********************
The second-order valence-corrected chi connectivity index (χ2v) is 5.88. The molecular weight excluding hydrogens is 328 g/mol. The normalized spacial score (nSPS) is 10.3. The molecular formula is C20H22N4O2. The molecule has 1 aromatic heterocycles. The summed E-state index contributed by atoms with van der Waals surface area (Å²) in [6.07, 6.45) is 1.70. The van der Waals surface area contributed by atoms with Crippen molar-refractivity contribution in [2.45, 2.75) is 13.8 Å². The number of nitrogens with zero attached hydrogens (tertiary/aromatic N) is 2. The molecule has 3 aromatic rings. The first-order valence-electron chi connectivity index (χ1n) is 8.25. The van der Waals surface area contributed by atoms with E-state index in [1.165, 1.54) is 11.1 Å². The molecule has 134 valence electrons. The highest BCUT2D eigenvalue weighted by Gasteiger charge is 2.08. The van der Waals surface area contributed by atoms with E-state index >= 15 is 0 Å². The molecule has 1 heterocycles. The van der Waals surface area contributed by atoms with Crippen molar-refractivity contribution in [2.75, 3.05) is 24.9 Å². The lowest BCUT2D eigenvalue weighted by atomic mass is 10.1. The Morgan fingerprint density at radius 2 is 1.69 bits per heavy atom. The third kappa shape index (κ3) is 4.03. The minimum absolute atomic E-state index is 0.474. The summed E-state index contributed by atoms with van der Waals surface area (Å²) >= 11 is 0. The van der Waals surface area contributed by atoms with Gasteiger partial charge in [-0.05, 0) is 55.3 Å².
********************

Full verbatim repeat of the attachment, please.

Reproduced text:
The second-order valence-corrected chi connectivity index (χ2v) is 5.88. The molecular weight excluding hydrogens is 328 g/mol. The normalized spacial score (nSPS) is 10.3. The molecular formula is C20H22N4O2. The molecule has 1 aromatic heterocycles. The summed E-state index contributed by atoms with van der Waals surface area (Å²) in [6.07, 6.45) is 1.70. The van der Waals surface area contributed by atoms with Crippen molar-refractivity contribution in [2.45, 2.75) is 13.8 Å². The number of nitrogens with zero attached hydrogens (tertiary/aromatic N) is 2. The molecule has 3 aromatic rings. The first-order valence-electron chi connectivity index (χ1n) is 8.25. The van der Waals surface area contributed by atoms with E-state index in [1.165, 1.54) is 11.1 Å². The molecule has 134 valence electrons. The highest BCUT2D eigenvalue weighted by Gasteiger charge is 2.08. The van der Waals surface area contributed by atoms with E-state index >= 15 is 0 Å². The molecule has 1 heterocycles. The van der Waals surface area contributed by atoms with Crippen molar-refractivity contribution in [2.75, 3.05) is 24.9 Å². The lowest BCUT2D eigenvalue weighted by atomic mass is 10.1. The Morgan fingerprint density at radius 2 is 1.69 bits per heavy atom. The third kappa shape index (κ3) is 4.03. The minimum absolute atomic E-state index is 0.474. The summed E-state index contributed by atoms with van der Waals surface area (Å²) >= 11 is 0. The van der Waals surface area contributed by atoms with Gasteiger partial charge in [-0.05, 0) is 55.3 Å².